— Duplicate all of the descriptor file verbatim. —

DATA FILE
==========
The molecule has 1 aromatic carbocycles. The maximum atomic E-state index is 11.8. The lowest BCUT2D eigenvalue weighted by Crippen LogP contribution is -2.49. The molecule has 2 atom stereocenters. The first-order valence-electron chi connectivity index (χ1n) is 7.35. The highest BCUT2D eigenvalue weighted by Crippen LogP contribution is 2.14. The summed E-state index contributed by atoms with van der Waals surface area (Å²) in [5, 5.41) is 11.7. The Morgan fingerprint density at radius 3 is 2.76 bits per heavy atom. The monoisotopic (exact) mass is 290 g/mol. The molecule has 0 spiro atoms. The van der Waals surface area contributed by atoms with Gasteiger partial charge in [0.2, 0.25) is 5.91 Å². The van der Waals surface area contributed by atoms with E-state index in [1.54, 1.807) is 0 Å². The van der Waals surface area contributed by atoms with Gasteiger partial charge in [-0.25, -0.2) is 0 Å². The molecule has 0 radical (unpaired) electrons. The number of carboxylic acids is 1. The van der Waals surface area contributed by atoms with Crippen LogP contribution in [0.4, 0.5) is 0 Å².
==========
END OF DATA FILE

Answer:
The molecule has 1 aromatic carbocycles. The maximum atomic E-state index is 11.8. The lowest BCUT2D eigenvalue weighted by Crippen LogP contribution is -2.49. The molecule has 2 atom stereocenters. The first-order valence-electron chi connectivity index (χ1n) is 7.35. The highest BCUT2D eigenvalue weighted by Crippen LogP contribution is 2.14. The summed E-state index contributed by atoms with van der Waals surface area (Å²) in [5, 5.41) is 11.7. The Morgan fingerprint density at radius 3 is 2.76 bits per heavy atom. The monoisotopic (exact) mass is 290 g/mol. The molecule has 0 spiro atoms. The van der Waals surface area contributed by atoms with Gasteiger partial charge in [0.2, 0.25) is 5.91 Å². The van der Waals surface area contributed by atoms with E-state index in [1.54, 1.807) is 0 Å². The van der Waals surface area contributed by atoms with Gasteiger partial charge in [-0.25, -0.2) is 0 Å². The molecule has 0 radical (unpaired) electrons. The number of carboxylic acids is 1. The van der Waals surface area contributed by atoms with Crippen LogP contribution in [0.4, 0.5) is 0 Å².